One way screening tests do harm is they trigger follow up tests. Follow up tests cost money and have risks of harm. Some harm is relatively minor such as having to come into the hospital for a test. Some may cause some pain. And some follow up tests have small but serious risks. People (not many) have had serious effects or even died from tests. Also, with so many tests being done, diagnostic tests for people with symptoms may be delayed

With Alzheimer’s, there is no test to confirm if you have the early stages of the disease. So more than half the people who tested positive using that test would be stuck with a wrong test with no way of finding out if it were wrong.

But what about the true positives?  Might they not benefit from screening? Some would say, that is not so bad if there were a good treatment for Alzheimer’s.  Everyone could take it.  But there is no good treatment for Alzheimer’s disease. The treatments for Alzheimer’s are expensive and convey very little benefit. On average they may slow symptoms by a few weeks or months.  As well, there is no evidence that these drugs are more effective if taken early. So there is no way of benefiting from a true positive result.

I read a very interesting article that summarized studies of attempts to add years to life by screening in diseases in adults that cause death. This systematic review found scant evidence that any screening program in adults delays death at all. Moreover, there have been recent challenges to screening for breast cancer and for prostate cancer. Needless to say, these ideas are controversial.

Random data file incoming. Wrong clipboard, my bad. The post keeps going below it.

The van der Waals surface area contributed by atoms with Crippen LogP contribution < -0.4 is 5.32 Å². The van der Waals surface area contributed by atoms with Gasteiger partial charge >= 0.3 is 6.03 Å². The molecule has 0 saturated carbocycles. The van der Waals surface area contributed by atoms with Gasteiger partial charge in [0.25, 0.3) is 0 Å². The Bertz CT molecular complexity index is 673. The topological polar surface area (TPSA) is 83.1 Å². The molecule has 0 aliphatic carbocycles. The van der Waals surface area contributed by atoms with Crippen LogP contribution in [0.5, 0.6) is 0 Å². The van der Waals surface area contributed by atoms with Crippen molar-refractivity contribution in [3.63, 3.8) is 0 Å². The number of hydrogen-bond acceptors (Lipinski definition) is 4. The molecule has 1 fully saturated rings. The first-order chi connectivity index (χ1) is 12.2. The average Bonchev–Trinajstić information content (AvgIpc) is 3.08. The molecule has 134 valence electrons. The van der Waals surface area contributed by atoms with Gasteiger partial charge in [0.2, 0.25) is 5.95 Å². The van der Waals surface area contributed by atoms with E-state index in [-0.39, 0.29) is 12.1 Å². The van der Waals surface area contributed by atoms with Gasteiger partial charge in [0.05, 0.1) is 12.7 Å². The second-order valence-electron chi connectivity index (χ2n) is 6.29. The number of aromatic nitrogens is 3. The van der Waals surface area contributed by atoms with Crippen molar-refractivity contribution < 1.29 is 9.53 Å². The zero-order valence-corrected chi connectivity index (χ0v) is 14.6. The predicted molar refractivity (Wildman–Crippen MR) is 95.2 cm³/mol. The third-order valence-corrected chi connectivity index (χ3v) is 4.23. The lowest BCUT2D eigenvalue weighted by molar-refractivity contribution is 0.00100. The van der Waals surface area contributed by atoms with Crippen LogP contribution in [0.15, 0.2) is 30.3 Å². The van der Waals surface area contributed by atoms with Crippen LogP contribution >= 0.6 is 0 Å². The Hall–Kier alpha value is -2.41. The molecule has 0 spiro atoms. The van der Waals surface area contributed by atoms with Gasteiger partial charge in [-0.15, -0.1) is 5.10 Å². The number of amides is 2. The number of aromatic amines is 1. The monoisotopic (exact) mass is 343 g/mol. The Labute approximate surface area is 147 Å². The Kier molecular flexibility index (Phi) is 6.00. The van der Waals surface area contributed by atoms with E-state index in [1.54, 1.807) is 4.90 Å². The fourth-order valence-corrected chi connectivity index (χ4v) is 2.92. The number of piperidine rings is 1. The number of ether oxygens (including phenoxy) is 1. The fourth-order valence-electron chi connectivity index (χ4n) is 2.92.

That is not to say that all screening programs are bad. Many of the screening programs that we do in babies where we detect serious illnesses that can be treated have value. For example, screening for PKU. Without screening there is almost certain very serious results and early death. With screening and early intervention there is a good quality of life.

As well, these arguments do not apply to diagnostic tests. Diagnostic tests are given to people when there is suspicion of disease. They can be helpful and form the basis of much of our medical care. However, a recent systematic review of 140 studies of new diagnostic tests showed only minimal effects on patient outcomes even if they changed treatment. So we are not getting that much better with new diagnostic tests.

There are two other uses of screening tests that can be valid. First, to screen high risk people for a specific disease when there is a good treatment that can be usefully given earlier. Second, to screen for inclusions into randomized trials. A major problem in research occurs when people with different diseases are included in a trial. The results may be a mess. So refining who goes into a trial can help immensely in figuring out if a treatment works.  This use of screening will eventually help patients if a better treatment is found. It is very different from population screening of people who have no symptoms.

So, as you can see, I am skeptical about population screening. It may do more harm than good. We should look carefully at all population screening programs.

~Dr. Patrick McGrath